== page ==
370 MHz
700 MHz
Figure 8 shows the minimum gain of the antenna is about-18 dBi. Besides, the detected UHF PD signals will be transferred to the processing center by the coaxial cable with the length of tens of meters. It is motivated to develop a signal processing circuit with an amplifier and a filter for the wideband detection in the frequency range between 300 MHz and 1 GHz. The gain of the amplifier is about 40 dB between 300 MHz and 1 GHz, and the gain of the whole UHF PD system is about 20 dBi.
4. Experiments and Results
To validate the performance of the designed UHF Peano fractal antenna, actual PD experiments with two typical transformer insulation defects were carried out in laboratory. The Peano and Hilbert antennas were both used to detect PD signals, as presented as follows. The performance of the existing Hilbert antenna is referred to [14].
4.1. Defect Models Experiments
There are two types of defect models built in experiment to generate UHF PD signals. Figure 9(a) shows the corona discharge model, which basically is a needle-to-plate electrode system. Figure 9(b) shows an experiment model of a cylinder-to-board electrode for surface discharge defects in oil. The thickness of the pressboard of each model is 0.5 mm. The experiment setup of UHF PD detection is shown in Figure 10. The artificial defect models were put into a container filled with transformer oil, and the experiments were carried out in an electromagnetic shielded laboratory. The UHF antenna was placed beside the testing models. A digital oscilloscope was used to observe and record the UHF PD signals. The sampling frequency of the oscilloscope for recording the UHF PD signals was 5 GHz.
Two types of artificial defect models: (a) corona-in-oil model, (b) surface discharging-in-oil model.
The PD experiment setup in laboratory.
Table 3 shows the inception voltages, breakdown voltages, test voltages, and sample numbers of the two defect models in experiments. The Peano fractal antenna and the existing Hilbert antenna detected the PD signals at the same time. The dimension of the existing Hilbert antenna is 100 mm, and the pass frequency bands are about 450 MHz~610 MHz and 750 MHz~1000 MHz. When the test voltages were higher than the inception voltages, the transient UHF PD signals were detected by the antennas. The number of the PD samples was 50 for each model. One UHF PD signal was obtained at each voltage for every sample.
PD experiment conditions.
Defect model
Inception voltage (kV)
Breakdown voltage (kV)
Test voltage (kV)
Sample numbers
Corona discharge
7.0
50
5.7
12.5
8.0
50
9.0
50
Surface discharge
9.0
50
8.4
13.2
10.0
50
11.0
50
4.2. Analysis of UHF PD Waveforms
The differences in frequency spectra of UHF PD signals generated from the same defected model are significantly smaller than those generated from different types of defected models. Thus Figure 11 shows the examples of detected UHF PD signals of the two defect models by the two antennas. The UHF PD signals look similar but differ in details. The examples of normalized power frequency spectra of the measured UHF PD signals, generated by the two defect models, detected by the two antennas, are shown in Figure 12. The results show that the Peano fractal antenna with smaller dimension is also qualified for UHF PD detection. Besides, the spectra of the UHF PD signals detected by the proposed antenna even are a little wider than that detected by the Hilbert antenna, especially for the UHF PD signal generated by the corona discharge model. This implies that the Peano fractal antenna is a little more suitable than the Hilbert fractal antenna for pattern recognition by analyzing the waveforms of detected UHF PD signals.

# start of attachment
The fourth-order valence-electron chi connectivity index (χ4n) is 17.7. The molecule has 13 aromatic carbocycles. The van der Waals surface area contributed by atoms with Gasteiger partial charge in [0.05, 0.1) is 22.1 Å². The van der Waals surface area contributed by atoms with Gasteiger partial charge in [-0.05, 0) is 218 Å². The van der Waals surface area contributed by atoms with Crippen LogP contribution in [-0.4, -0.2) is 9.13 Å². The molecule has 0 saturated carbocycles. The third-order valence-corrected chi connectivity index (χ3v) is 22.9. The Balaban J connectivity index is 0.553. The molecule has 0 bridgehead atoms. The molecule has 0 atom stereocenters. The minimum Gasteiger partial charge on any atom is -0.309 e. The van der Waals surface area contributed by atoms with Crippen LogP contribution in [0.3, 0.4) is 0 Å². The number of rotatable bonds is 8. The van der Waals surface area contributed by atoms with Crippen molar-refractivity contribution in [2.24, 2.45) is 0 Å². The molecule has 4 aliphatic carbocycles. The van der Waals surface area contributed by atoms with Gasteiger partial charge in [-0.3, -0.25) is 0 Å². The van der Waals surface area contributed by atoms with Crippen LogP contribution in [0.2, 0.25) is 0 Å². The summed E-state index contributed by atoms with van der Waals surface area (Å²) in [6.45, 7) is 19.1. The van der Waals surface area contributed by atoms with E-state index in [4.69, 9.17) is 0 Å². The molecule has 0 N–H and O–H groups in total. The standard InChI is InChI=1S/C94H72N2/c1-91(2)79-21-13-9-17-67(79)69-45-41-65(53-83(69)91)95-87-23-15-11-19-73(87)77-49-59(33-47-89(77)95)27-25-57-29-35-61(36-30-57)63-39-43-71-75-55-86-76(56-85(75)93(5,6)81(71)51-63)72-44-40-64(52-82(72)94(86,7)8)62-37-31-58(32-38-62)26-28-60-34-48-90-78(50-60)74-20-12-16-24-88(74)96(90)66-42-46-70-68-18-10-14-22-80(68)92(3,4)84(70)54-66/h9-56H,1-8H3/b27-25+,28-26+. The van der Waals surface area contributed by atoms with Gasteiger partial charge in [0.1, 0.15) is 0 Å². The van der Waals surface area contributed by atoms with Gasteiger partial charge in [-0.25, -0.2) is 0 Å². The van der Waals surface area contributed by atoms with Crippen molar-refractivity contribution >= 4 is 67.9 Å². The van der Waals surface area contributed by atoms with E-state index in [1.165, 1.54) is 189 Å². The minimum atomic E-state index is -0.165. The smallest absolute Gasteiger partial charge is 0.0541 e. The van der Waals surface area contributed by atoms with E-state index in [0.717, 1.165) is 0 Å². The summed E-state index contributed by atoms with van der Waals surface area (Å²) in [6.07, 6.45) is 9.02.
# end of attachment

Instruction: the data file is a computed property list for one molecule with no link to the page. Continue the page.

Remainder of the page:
Waveforms of UHF PD signals from the two defects: (a) signals from corona and surface models detected by Hilbert antenna; (b) signals from corona and surface models detected by Peano antenna.
Normalized power frequency spectra of UHF PD signals from the two models: (a) signals from corona and surface models detected by Hilbert antenna; (b) signals from corona and surface models detected by Peano antenna.
5. Conclusions
This paper presents a compact multiband UHF Peano fractal antenna for PD online monitoring of high voltage power transformers. The approximate formula for calculating the first resonant frequency of the Peano fractal antenna was presented. The actual antenna was developed based on the optimal design procedure. The actual PD experiments were carried out to verify the performance of the antenna. The results of the work are concluded as follows.
In comparison with the first resonant frequency of the Hilbert fractal antenna calculated by the formula, the outer dimension of the third order Peano antenna is smaller than the fourth order Hilbert antenna when they resonate at the similar fundamental frequency. This implies that the outer dimension of the Peano fractal antenna is smaller than the Hilbert fractal antenna when their performances are similar.
The frequency passband of the developed Peano fractal antenna is hundreds of MHz. The radiation patterns show that the antenna can receive electromagnetic waves from the front of the antenna. The actual PD experiments including two typically artificial oil-paper defects were carried out to verify the performance of the antenna. In comparison with the existing Hilbert fractal antenna, the experimental results show that the proposed antenna with smaller dimension is also effectively applied for PD online monitoring of transformers.
The spectra of the UHF PD signals detected by the two antennas show that the PD signals measured by the UHF Peano fractal antenna are a little wider than that detected by the Hilbert antenna, especially for the corona discharge. It implies that the Peano fractal antenna is a little more suitable for pattern recognition by analyzing the waveforms of detected UHF PD signals.
In the future, there is still scope for improvement in manufacturing a compact fractal antenna with higher gain. The modeling of the fractal antenna including the dielectric loading effect will be investigated. Further studies are also needed to establish protocols for recognition of UHF PD signals.
Acknowledgments
This work was supported in part by the funding of the 863 Program (no. 2011AA05A120) of China. The Natural Science foundation of China (Project no. 51021005) and the 111 Project of Ministry of Education, China (B08036), are also appreciated for supporting this work.